Iraq Is Shopping Around For Air Defenses. South Korea Might Have Exactly What Baghdad Is Looking For

SEONGNAM, SOUTH KOREA – 2023/09/26: South Korea’s Cheongung medium range surface-to-air missile … [+] system displayed during a ceremony marking the 75th founding anniversary of the country’s armed forces day at Seoul Air Base. South Korea’s military showcased “high-power” missiles and other key weapons systems on 26 September to mark the 75th founding anniversary of its armed forces in an apparent warning against North Korea’s nuclear and military threats. (Photo by Kim Jae-Hwan/SOPA Images/LightRocket via Getty Images)

SOPA Images/LightRocket via Getty Images

Iraq has announced it is again shopping around for new air defense systems, sending committees to several countries to negotiate contracts. While it’s unclear where Baghdad will ultimately acquire these systems, South Korea may prove preferable for several reasons.

Iraq is “contracting for weapons and advanced systems,” and “there are technical and military committees that visited a number of countries and made offers to them with access to anti-aircraft weapons,” Iraq’s military spokesperson announced on Mar. 18.

Iraqi Defense Minister Thabet Al-Abbasi met with his South Korean counterpart on Mar. 21 to discuss military cooperation.

Of course, none of these recent developments confirms that Baghdad will ultimately opt for a South Korean air defense system.

But if it did, it would be preferable to other options.

The most significant post-2003 air defense acquisition Iraq made was its 2014 acquisition of medium-range Pantsir-S1 systems from Russia. In the late 2010s and early 2020s, Iraqi officials repeatedly indicated that Baghdad was interested in potentially acquiring advanced S-300 or S-400 long-range missile systems from Moscow.

Acquiring Russian systems today would carry many more risks and headaches than just a few years ago. Since Russia launched its full-scale invasion of Ukraine in February 2022, the supply of Russian weaponry and parts has become much less reliable. Furthermore, Baghdad would risk incurring American sanctions under the CAATSA law if it makes such a sizable order from Moscow, as Turkey did for its order of S-400s.

Iraq directly experienced this when it had difficulty sustaining its Russian military helicopters, especially its Mi-17s, which are essential for army operations against the Islamic State. Baghdad has since turned to the United States for alternatives. Systems like the S-400s are far more complex than utility helicopters, so Iraq could not afford to risk spending billions on such an order.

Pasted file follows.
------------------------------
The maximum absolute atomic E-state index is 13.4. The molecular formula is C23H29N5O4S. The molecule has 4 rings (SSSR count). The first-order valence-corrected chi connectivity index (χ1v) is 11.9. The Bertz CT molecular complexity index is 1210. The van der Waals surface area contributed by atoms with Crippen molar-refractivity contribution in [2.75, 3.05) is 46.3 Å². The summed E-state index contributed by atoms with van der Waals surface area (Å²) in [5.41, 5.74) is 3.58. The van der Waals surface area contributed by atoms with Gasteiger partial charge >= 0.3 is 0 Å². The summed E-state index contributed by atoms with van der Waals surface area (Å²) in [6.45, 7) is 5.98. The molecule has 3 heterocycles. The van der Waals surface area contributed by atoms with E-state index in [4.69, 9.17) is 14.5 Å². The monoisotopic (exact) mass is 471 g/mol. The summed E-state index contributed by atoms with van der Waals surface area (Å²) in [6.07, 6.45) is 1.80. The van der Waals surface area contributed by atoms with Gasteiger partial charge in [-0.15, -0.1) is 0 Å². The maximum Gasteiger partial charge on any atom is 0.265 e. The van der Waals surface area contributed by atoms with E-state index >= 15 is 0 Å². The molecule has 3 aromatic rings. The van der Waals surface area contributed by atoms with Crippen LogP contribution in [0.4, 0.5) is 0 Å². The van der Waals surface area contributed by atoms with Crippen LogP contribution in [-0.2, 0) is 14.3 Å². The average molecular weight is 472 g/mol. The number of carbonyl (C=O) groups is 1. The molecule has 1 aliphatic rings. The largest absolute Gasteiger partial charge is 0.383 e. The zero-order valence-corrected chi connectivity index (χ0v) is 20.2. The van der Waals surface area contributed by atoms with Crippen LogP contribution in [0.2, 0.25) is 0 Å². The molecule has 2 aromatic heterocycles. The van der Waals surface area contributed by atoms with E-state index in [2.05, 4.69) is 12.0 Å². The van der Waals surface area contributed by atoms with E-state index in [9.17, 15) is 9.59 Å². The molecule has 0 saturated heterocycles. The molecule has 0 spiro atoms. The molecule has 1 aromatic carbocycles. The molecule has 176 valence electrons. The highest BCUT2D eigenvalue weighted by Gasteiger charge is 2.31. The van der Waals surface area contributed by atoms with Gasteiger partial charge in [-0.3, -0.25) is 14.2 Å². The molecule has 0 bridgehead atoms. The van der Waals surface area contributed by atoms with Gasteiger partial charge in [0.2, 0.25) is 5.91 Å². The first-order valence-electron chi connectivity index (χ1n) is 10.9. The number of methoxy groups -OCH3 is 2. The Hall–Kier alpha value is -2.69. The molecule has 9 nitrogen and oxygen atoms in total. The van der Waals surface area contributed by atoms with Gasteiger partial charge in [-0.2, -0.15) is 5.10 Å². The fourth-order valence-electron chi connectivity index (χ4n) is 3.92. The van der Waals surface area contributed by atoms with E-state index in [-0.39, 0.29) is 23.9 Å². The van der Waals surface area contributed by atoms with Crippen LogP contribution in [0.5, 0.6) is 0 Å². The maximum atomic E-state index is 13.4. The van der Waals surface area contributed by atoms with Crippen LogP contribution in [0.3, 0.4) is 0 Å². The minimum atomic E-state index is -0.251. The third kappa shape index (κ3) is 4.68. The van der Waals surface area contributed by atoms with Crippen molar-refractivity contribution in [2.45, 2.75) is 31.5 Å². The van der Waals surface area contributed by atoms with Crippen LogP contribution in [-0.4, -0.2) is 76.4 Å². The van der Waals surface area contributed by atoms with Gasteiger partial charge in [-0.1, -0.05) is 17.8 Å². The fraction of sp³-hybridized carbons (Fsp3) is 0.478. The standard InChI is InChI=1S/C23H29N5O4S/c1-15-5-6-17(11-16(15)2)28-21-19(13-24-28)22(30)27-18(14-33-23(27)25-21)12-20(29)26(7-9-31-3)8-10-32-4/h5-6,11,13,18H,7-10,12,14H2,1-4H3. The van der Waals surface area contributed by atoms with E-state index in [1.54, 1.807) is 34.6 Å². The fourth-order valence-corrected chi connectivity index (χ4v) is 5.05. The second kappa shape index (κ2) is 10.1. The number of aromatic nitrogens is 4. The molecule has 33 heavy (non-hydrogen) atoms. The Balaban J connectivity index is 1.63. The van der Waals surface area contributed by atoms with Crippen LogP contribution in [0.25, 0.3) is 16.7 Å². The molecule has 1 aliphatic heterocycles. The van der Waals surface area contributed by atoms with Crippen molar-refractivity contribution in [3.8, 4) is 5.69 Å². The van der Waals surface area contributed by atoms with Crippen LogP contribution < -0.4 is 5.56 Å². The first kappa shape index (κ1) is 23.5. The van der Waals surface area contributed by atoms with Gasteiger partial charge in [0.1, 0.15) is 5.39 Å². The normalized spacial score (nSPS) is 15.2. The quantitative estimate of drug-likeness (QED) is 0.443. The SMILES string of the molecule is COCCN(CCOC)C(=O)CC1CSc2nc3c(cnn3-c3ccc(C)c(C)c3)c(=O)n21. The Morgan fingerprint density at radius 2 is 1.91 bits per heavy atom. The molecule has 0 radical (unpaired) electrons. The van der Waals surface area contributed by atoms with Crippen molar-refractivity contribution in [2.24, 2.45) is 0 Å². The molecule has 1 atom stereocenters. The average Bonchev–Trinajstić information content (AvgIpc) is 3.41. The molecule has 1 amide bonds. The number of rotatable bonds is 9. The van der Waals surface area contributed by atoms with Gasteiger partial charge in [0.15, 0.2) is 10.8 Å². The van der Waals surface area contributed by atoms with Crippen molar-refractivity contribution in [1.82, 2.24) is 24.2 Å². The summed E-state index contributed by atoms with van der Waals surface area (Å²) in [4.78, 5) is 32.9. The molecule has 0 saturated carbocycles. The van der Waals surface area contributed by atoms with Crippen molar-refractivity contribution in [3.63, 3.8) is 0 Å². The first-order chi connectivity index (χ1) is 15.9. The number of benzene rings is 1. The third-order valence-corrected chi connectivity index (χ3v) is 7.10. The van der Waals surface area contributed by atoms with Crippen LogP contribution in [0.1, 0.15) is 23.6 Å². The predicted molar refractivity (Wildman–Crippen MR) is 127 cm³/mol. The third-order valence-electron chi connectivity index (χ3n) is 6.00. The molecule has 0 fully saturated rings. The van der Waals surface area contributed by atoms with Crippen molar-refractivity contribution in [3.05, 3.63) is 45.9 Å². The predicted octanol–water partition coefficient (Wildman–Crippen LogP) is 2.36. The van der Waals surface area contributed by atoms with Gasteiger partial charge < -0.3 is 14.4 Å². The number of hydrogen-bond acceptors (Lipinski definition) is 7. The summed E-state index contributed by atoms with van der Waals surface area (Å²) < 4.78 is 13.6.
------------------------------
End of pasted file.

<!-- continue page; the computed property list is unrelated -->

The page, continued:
The United States is also an option but may not prove optimal. There is a provision in the 2024 National Defense Authorization Act passed by Congress “to equip and train Iraqi security forces and Kurdish Peshmerga forces to defend against attack by missiles, rockets, and unmanned systems.”

However, the U.S. may prove reluctant to provide advanced air defenses to Iraq if Baghdad insists U.S.-led coalition troops leave the country. Furthermore, powerful Iran-backed elements in Baghdad may even oppose the acquisition since it stipulates the provision of air defenses to the autonomous Iraqi Kurdistan region.

Incidentally, Iraq turned to the United States for air defense systems in 2013. Baghdad requested 40 AN/TWQ-1 Avenger short-range air defense systems and three Hawk-21 batteries, a modernized version of the venerable medium-range MIM-23 Hawk. Ultimately, Iraq, facing other priorities like the subsequent war against the Islamic State, only received eight Avengers, and it’s unclear if it wishes to revive that deal.

Iran has previously shown an interest in helping Iraq build up its air defense capabilities and recently expressed interest in holding joint air defense drills with allied states. Iran has also developed some formidable long-range air defenses in recent years that it could offer Baghdad, such as the Bavar-373, which Tehran boasts is more powerful than the S-300 and in the same league as the S-400.

The U.S. would likely oppose Iraq obtaining such high-end capabilities from Iran, especially if Iranian personnel operate these advanced systems since they could endanger coalition air operations if there is another round of hostilities between the U.S. military and Iran’s militia proxies.

Iraq has received long-range Thales Ground Master 403 (GM403) air surveillance radars from France. Paris would undoubtedly also be willing to sell air defenses to Baghdad. Incidentally, Iraq’s air defenses in the 1980s consisted of Soviet-made missiles integrated under the French-built KARI command, control, and communications system.

Baghdad may buy French Mistral or Crotale short-range missiles to supplement its existing Pantsir-S1s, Avengers, and its overall defenses against drones. It could also choose the longer-range SAMP/T, which is more capable against ballistic and cruise missiles.

South Korea would undoubtedly be willing to sell its new medium-range Cheongung II KM-SAM to Iraq. After all, it has expressed its hope to sell its upcoming KF-21 Boramae fighter to Iraq, which previously bought 24 T-50 Golden Eagle supersonic jet trainers. Seoul even built a specific variant of the aircraft for Iraq, the T-50IQ.

Furthermore, as previously noted, the KM-SAM is based on the 9M96 missile used by the S-400 and S-350E systems. Consequently, Iraq could acquire a high-end air defense system comparable to the S-400 without any of the political and procurement headaches that comes with buying from Russia.

In recent years, the United Arab Emirates and Saudi Arabia have already ordered KM-SAMs as part of multi-billion dollar contracts.

For these reasons, South Korea is certainly a strong contender to sell Iraq the most consequential air defense system it has acquired in decades.

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